On its surface, Jeff Lemire, Phil Hester, Eric Gapstur, Ryan Cody and Steve Wand’s Family Tree is about the start of a world ending catastrophe that involves people turning into trees. However, the series’ first four issues — which will soon be collected into a trade paperback by publisher Image Comics — move between horror, action and family drama, as well as through time, to paint a personal picture of the apocalypse. Family Tree is now set to move into its next stage, which will further explore just what happened to the Earth and the dysfunction of the book’s main family.
CBR talked with Lemire and Hester about Family Tree‘s first few issues, its futures and the book’s themes and ideas.
CBR: Now that the first few issues are in the books, what in Family Tree are you two most proud of so far?
Lemire: Personally, I’m just proud to have worked with Phil and Ryan and Eric and the crew to create an original story. I’ve been a fan of Phil’s for a long time, so to get the chance to create something from scratch with him is really great. That make me prouder than any one moment or aspect of the book.
Phil Hester: Having the chance to work with Jeff, frankly. I’ve admired his work for a while and felt we were on the same wavelength creatively, even though we’d never collaborated before. This is a very heartfelt comic, and I think my work, though it hasn’t lost any of its weirdness, has brought that emotion home. It’s one of a bunch of books I’ve been lucky enough to do lately on which I haven’t had to compromise my style or aesthetic goals at all. I’m on a hot streak of good fortune.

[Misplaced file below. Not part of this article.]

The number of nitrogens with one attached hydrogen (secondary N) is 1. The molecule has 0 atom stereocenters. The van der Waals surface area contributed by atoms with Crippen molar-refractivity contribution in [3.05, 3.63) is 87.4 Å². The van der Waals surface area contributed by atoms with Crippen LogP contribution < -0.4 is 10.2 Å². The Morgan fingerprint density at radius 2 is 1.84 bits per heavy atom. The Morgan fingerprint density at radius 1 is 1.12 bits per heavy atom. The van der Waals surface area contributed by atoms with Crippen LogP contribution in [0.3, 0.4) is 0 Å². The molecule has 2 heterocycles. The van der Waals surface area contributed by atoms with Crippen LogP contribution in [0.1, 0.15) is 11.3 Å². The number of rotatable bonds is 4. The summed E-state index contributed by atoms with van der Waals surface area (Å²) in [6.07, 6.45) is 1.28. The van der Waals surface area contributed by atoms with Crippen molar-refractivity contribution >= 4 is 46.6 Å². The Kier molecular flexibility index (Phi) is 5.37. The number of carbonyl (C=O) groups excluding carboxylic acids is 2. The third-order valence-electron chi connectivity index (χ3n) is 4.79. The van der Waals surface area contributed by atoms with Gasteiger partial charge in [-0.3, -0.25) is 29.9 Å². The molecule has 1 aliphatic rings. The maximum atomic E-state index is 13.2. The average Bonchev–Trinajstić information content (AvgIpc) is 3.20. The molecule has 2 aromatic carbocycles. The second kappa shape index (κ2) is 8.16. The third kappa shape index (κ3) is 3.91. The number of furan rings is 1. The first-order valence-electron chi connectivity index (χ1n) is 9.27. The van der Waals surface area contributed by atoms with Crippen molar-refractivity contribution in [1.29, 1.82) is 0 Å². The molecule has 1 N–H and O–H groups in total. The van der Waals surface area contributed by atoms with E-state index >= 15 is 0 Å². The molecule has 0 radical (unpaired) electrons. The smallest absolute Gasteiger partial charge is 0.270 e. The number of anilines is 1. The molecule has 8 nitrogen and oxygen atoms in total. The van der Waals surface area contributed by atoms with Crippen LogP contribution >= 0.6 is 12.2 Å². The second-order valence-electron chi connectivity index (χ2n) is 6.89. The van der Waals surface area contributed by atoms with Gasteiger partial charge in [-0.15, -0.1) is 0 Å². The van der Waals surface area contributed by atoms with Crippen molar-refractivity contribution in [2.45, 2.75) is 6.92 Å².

What are you most looking forward to people seeing in the next part of Family Tree?
Lemire: I think we’ve constructed the book in a way where it will be almost impossible for anyone to predict what’s coming. There are some big leaps and huge changes that will hit the series not once, but a few times. I’m looking forward to seeing reactions to those and keeping the reader on their toes.
Hester: Just how much weirder it’s going to get.
Both of you guys have worked as artists and writers on books in the past. How does that affect your collaborative process and your approach to books like Family Tree?
Lemire: I think for me, it allows me to be very hands off in terms of dictating the visual storytelling in my scripts because I knew going in that Phil was an accomplished storyteller and he would do so much with the material that I could relax the urge to direct him with layout or storytelling decisions. That freed me to focus more on character and plot.
Hester: I think we’re both aware of what the other’s goals are from page to page and panel to panel. Jeff knows what he’s asking of artists. I know what Jeff’s intent is with most scenes and shots. I have to admit, a lot of the time I’m just worried readers are resentful of me drawing it when Jeff would have knocked it out of the park with his own art. It pushes me to try new things and take approaches I may not have considered before. I have to think, “What would Jeff do?” but then find another route, stake out some new territory for both of us.
Something that really strikes me about the art in Family Tree is that, despite how gory and horrific it can be, so much of the series is carried by these moments that are a lot more quiet and personal. How do you approach balancing all of those different considerations?
Lemire: I think the best genre fiction does that. It juxtaposes horror or whatever genre elements with real human drama and with other contrasting elements that elevate it and make the horror ring even more true. If you don’t care about the characters and invest I their lives and stories, it will be very hard to care when these horrific elements threaten them. It’s just a matter of approaching genre fiction, in this case horror, from a more character driven and emotional place.